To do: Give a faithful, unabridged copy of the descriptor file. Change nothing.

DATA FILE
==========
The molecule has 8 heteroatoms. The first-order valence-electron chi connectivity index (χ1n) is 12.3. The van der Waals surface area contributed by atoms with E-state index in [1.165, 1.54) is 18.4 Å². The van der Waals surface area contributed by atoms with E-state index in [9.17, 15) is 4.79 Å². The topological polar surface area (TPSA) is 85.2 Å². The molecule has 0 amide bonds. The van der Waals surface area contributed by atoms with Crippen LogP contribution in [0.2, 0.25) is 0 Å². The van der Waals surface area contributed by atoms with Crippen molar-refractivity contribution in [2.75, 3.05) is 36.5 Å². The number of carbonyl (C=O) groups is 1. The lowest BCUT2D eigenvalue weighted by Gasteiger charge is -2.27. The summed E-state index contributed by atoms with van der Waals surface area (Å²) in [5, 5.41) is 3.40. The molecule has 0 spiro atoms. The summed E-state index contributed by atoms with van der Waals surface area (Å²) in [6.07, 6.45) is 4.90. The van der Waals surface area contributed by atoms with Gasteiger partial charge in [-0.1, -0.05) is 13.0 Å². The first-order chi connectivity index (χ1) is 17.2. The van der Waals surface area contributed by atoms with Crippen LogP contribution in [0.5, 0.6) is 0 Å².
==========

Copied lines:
The molecule has 8 heteroatoms. The first-order valence-electron chi connectivity index (χ1n) is 12.3. The van der Waals surface area contributed by atoms with E-state index in [1.165, 1.54) is 18.4 Å². The van der Waals surface area contributed by atoms with E-state index in [9.17, 15) is 4.79 Å². The topological polar surface area (TPSA) is 85.2 Å². The molecule has 0 amide bonds. The van der Waals surface area contributed by atoms with Crippen LogP contribution in [0.2, 0.25) is 0 Å². The van der Waals surface area contributed by atoms with Crippen molar-refractivity contribution in [2.75, 3.05) is 36.5 Å². The number of carbonyl (C=O) groups is 1. The lowest BCUT2D eigenvalue weighted by Gasteiger charge is -2.27. The summed E-state index contributed by atoms with van der Waals surface area (Å²) in [5, 5.41) is 3.40. The molecule has 0 spiro atoms. The summed E-state index contributed by atoms with van der Waals surface area (Å²) in [6.07, 6.45) is 4.90. The van der Waals surface area contributed by atoms with Gasteiger partial charge in [-0.1, -0.05) is 13.0 Å². The first-order chi connectivity index (χ1) is 17.2. The van der Waals surface area contributed by atoms with Crippen LogP contribution in [0.5, 0.6) is 0 Å².